Whenever we go to restaurants and we order red meat such as steak, we are normally asked how we liked it cooked; blue, rare, medium, well done or burnt to a crisp (ha ha). Well I was very fortunate at being in a restaurant in Sydney, Australia and I ordered salmon. The waitress asked me how I liked it cooked and all I could say was ‘what,’ so she repeated her question. I was surprised because I'd never been asked how I would like to have my fish cooked before. After a few moments I said rare, as I wanted to know how it would look and taste. I was not squeamish about eating raw fish as I love sushi and especially sashimi. When the salmon was served I was surprised at how well it tasted, much better than if it was cooked fully. The salmon had a darker colour and the taste was a lot more intense. Since then I've always had my salmon cooked medium or rare. When I order it restaurants in the UK I do tend to get odd looks, but I am the customer after all and I've been known to send it back if it's not cooked how I want it.

It's been a while since I have had salmon so today, for lunch I had salmon with lime and thyme. I served it with mint and mixed pepper salad and vegetable cous cous. The recipes for the salad and cous cous will come shortly.

2 salmon fillets
1 lime
5 sprigs of thyme
2 knobs of butter
salt and pepper to season

Preheat the oven to 180C. Put the salmon on some foil and squeeze half a lime over it.

Place a knob of butter and three sprigs of thyme on each fillet. With the other four sprigs pull the leafs off the stalks and place equaly amounts of leafs onto each fillet.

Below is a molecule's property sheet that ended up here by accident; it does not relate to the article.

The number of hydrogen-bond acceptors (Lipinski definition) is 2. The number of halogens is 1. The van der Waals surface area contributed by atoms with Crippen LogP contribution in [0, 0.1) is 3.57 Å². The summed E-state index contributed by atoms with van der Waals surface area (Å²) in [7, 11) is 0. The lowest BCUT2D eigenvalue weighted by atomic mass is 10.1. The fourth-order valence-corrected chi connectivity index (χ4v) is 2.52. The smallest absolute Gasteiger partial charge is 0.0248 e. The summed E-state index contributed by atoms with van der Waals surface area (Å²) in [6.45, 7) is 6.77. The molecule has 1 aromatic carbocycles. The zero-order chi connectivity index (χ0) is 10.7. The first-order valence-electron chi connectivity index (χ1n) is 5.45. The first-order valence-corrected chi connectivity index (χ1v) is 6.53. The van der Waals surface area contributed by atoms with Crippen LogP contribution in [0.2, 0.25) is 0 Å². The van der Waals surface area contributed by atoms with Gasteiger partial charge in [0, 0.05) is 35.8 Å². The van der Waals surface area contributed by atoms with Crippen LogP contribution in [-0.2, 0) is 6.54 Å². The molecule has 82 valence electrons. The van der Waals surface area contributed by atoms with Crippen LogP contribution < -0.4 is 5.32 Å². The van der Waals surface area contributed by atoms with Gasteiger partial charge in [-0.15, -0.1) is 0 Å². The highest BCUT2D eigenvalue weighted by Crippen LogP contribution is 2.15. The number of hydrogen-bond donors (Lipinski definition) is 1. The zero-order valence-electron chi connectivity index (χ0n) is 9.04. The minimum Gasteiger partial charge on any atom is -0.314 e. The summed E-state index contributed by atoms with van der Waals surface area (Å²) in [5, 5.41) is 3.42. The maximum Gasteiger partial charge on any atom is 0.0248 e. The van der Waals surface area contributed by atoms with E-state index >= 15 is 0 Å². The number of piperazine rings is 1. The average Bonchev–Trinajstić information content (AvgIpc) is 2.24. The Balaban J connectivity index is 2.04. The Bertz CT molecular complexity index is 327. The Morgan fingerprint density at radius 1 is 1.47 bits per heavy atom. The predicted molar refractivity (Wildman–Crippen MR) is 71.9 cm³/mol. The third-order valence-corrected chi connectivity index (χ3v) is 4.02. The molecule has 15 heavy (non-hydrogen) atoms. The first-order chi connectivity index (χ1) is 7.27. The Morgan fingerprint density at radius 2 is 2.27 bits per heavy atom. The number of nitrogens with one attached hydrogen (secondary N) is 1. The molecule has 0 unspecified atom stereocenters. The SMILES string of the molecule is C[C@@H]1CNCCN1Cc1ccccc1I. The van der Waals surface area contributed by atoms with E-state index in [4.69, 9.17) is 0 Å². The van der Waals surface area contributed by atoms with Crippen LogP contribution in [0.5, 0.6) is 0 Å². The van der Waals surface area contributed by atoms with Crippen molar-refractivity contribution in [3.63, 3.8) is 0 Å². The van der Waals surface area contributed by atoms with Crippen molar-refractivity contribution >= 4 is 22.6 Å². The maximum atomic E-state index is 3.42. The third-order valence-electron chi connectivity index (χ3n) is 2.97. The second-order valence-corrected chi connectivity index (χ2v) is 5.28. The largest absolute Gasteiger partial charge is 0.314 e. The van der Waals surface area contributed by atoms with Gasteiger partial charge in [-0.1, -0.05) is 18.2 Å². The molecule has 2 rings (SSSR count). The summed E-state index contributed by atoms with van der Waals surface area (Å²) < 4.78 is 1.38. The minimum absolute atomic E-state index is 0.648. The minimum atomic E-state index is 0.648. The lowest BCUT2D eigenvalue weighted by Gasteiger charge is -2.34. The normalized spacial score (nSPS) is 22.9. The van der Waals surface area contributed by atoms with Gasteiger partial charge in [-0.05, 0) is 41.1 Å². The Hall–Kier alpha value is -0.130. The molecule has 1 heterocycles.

Fold the foil so it is sealed and place in the preheated oven. Depending on how you like it cooked will obviously depend on how long you cook it in the oven. For rare cook for 5-7 minutes, medium 7-10 minutes and for well done 15 minutes- again this will also depend on your oven.

Once cooked remove the sprigs off the fish and with a fish slice, place the fish on a plate and pour the juices in the tin foil over the fish

Monday, 24 October 2011

Vegetarian Weekly Challenge

I shouldn't really call it a challenge, because I was a vegetarian was over 12 years and people are vegetarians living every day and it's not a challenge to them. The challenge comes from having a healthy vegetarian week, because the two don't always go together, even though people think they do. I can assure you I didn't have a healthy diet, as cheese and frying played a large part of it.

The week was fairly successful but I personally don't think it was a complete success. The food I had in The Diner, on Saturday night, was not healthy. I also had some cheese during the week, but in very small amounts, so fair amount of fat was in my diet, albeit a lot less than if I'd been eating meat.

For breakfast I had chilli beans, click HERE, mushrooms on toast click HERE , and the rest of the time I had my own made breakfast of oats, click HERE